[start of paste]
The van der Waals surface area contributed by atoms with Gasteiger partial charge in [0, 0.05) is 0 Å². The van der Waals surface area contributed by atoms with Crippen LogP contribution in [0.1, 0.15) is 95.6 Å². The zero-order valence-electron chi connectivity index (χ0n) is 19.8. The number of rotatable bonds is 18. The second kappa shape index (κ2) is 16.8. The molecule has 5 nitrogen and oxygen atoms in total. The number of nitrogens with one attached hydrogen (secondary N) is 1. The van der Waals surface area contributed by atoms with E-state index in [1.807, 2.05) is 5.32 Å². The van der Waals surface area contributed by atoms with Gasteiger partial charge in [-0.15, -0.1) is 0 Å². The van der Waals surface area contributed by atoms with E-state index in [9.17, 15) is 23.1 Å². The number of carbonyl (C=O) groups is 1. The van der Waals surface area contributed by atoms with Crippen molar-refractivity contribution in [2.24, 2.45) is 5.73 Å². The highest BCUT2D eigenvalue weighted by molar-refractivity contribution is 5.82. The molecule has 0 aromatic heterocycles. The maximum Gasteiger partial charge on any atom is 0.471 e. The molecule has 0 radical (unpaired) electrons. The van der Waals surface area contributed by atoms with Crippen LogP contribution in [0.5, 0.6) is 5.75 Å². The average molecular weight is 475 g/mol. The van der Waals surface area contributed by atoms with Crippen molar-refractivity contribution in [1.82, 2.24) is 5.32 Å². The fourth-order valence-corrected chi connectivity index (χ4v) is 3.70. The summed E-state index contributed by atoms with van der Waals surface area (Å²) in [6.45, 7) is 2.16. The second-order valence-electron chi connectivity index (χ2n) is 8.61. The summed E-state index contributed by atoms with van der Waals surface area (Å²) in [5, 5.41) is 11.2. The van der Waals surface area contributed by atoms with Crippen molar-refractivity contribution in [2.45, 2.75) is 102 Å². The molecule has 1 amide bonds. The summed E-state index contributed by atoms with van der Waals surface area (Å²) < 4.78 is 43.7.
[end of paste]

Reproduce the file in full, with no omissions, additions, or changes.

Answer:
The van der Waals surface area contributed by atoms with Gasteiger partial charge in [0, 0.05) is 0 Å². The van der Waals surface area contributed by atoms with Crippen LogP contribution in [0.1, 0.15) is 95.6 Å². The zero-order valence-electron chi connectivity index (χ0n) is 19.8. The number of rotatable bonds is 18. The second kappa shape index (κ2) is 16.8. The molecule has 5 nitrogen and oxygen atoms in total. The number of nitrogens with one attached hydrogen (secondary N) is 1. The van der Waals surface area contributed by atoms with E-state index in [1.807, 2.05) is 5.32 Å². The van der Waals surface area contributed by atoms with Gasteiger partial charge in [-0.15, -0.1) is 0 Å². The van der Waals surface area contributed by atoms with E-state index in [9.17, 15) is 23.1 Å². The number of carbonyl (C=O) groups is 1. The van der Waals surface area contributed by atoms with Crippen molar-refractivity contribution in [2.24, 2.45) is 5.73 Å². The highest BCUT2D eigenvalue weighted by molar-refractivity contribution is 5.82. The molecule has 0 aromatic heterocycles. The maximum Gasteiger partial charge on any atom is 0.471 e. The molecule has 0 radical (unpaired) electrons. The van der Waals surface area contributed by atoms with Crippen LogP contribution in [0.5, 0.6) is 5.75 Å². The average molecular weight is 475 g/mol. The van der Waals surface area contributed by atoms with Crippen molar-refractivity contribution in [1.82, 2.24) is 5.32 Å². The fourth-order valence-corrected chi connectivity index (χ4v) is 3.70. The summed E-state index contributed by atoms with van der Waals surface area (Å²) in [6.45, 7) is 2.16. The second-order valence-electron chi connectivity index (χ2n) is 8.61. The summed E-state index contributed by atoms with van der Waals surface area (Å²) in [5, 5.41) is 11.2. The van der Waals surface area contributed by atoms with Crippen molar-refractivity contribution in [2.45, 2.75) is 102 Å². The molecule has 1 amide bonds. The summed E-state index contributed by atoms with van der Waals surface area (Å²) < 4.78 is 43.7.